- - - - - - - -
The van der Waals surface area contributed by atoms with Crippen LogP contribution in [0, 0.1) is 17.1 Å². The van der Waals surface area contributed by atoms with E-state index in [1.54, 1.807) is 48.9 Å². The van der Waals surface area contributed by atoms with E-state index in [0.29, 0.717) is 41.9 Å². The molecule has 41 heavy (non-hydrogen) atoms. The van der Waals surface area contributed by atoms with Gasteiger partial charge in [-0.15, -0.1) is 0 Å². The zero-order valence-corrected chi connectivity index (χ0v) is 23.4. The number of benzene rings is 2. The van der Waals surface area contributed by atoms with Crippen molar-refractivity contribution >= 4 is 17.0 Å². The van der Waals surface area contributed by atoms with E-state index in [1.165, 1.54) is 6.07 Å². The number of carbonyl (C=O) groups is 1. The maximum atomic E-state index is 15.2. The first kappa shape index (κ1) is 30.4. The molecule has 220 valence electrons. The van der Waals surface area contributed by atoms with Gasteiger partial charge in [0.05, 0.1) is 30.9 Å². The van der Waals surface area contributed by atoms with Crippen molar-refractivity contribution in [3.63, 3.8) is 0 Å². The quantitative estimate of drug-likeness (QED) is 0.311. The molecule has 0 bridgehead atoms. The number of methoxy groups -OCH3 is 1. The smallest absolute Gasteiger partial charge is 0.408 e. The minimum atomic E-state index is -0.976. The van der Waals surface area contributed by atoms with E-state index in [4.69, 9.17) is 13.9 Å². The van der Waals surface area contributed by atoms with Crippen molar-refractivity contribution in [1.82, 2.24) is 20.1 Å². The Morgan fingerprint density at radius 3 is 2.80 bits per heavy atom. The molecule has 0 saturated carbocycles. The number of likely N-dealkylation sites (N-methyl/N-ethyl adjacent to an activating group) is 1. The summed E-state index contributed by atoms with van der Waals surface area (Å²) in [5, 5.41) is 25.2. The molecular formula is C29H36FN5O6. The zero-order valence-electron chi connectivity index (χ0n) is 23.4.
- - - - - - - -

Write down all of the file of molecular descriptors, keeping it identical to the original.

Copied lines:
The van der Waals surface area contributed by atoms with Crippen LogP contribution in [0, 0.1) is 17.1 Å². The van der Waals surface area contributed by atoms with E-state index in [1.54, 1.807) is 48.9 Å². The van der Waals surface area contributed by atoms with E-state index in [0.29, 0.717) is 41.9 Å². The molecule has 41 heavy (non-hydrogen) atoms. The van der Waals surface area contributed by atoms with Gasteiger partial charge in [-0.15, -0.1) is 0 Å². The zero-order valence-corrected chi connectivity index (χ0v) is 23.4. The number of benzene rings is 2. The van der Waals surface area contributed by atoms with Crippen molar-refractivity contribution >= 4 is 17.0 Å². The van der Waals surface area contributed by atoms with E-state index in [1.165, 1.54) is 6.07 Å². The number of carbonyl (C=O) groups is 1. The maximum atomic E-state index is 15.2. The first kappa shape index (κ1) is 30.4. The molecule has 220 valence electrons. The van der Waals surface area contributed by atoms with Gasteiger partial charge in [0.05, 0.1) is 30.9 Å². The van der Waals surface area contributed by atoms with Crippen molar-refractivity contribution in [3.63, 3.8) is 0 Å². The quantitative estimate of drug-likeness (QED) is 0.311. The molecule has 0 bridgehead atoms. The number of methoxy groups -OCH3 is 1. The smallest absolute Gasteiger partial charge is 0.408 e. The minimum atomic E-state index is -0.976. The van der Waals surface area contributed by atoms with E-state index in [4.69, 9.17) is 13.9 Å². The van der Waals surface area contributed by atoms with Crippen molar-refractivity contribution in [1.82, 2.24) is 20.1 Å². The Morgan fingerprint density at radius 3 is 2.80 bits per heavy atom. The molecule has 0 saturated carbocycles. The number of likely N-dealkylation sites (N-methyl/N-ethyl adjacent to an activating group) is 1. The summed E-state index contributed by atoms with van der Waals surface area (Å²) in [5, 5.41) is 25.2. The molecular formula is C29H36FN5O6. The zero-order valence-electron chi connectivity index (χ0n) is 23.4.